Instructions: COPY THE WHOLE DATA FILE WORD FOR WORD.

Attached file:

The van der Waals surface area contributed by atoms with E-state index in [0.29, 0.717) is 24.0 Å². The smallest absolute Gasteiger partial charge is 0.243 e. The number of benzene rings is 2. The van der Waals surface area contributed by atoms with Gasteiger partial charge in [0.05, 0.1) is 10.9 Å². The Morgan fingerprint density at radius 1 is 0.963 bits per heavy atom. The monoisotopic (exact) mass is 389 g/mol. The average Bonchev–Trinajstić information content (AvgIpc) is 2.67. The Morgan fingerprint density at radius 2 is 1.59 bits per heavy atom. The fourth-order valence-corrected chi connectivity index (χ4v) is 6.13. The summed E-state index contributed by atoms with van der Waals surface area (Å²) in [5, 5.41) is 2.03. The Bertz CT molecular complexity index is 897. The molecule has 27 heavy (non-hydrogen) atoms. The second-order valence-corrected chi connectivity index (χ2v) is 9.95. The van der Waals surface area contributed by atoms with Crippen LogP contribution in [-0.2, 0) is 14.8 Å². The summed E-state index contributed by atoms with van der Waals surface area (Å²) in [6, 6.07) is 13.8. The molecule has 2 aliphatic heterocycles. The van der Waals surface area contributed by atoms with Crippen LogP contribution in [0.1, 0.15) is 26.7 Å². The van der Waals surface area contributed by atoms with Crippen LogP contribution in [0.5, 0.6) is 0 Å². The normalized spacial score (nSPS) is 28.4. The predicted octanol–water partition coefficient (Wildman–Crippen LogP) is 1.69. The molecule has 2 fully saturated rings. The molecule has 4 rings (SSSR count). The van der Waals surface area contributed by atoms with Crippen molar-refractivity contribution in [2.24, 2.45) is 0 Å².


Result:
The van der Waals surface area contributed by atoms with E-state index in [0.29, 0.717) is 24.0 Å². The smallest absolute Gasteiger partial charge is 0.243 e. The number of benzene rings is 2. The van der Waals surface area contributed by atoms with Gasteiger partial charge in [0.05, 0.1) is 10.9 Å². The Morgan fingerprint density at radius 1 is 0.963 bits per heavy atom. The monoisotopic (exact) mass is 389 g/mol. The average Bonchev–Trinajstić information content (AvgIpc) is 2.67. The Morgan fingerprint density at radius 2 is 1.59 bits per heavy atom. The fourth-order valence-corrected chi connectivity index (χ4v) is 6.13. The summed E-state index contributed by atoms with van der Waals surface area (Å²) in [5, 5.41) is 2.03. The Bertz CT molecular complexity index is 897. The molecule has 27 heavy (non-hydrogen) atoms. The second-order valence-corrected chi connectivity index (χ2v) is 9.95. The van der Waals surface area contributed by atoms with Crippen LogP contribution in [-0.2, 0) is 14.8 Å². The summed E-state index contributed by atoms with van der Waals surface area (Å²) in [6, 6.07) is 13.8. The molecule has 2 aliphatic heterocycles. The van der Waals surface area contributed by atoms with Crippen LogP contribution in [0.1, 0.15) is 26.7 Å². The van der Waals surface area contributed by atoms with Crippen LogP contribution in [0.5, 0.6) is 0 Å². The normalized spacial score (nSPS) is 28.4. The predicted octanol–water partition coefficient (Wildman–Crippen LogP) is 1.69. The molecule has 2 fully saturated rings. The molecule has 4 rings (SSSR count). The van der Waals surface area contributed by atoms with Crippen molar-refractivity contribution in [2.24, 2.45) is 0 Å².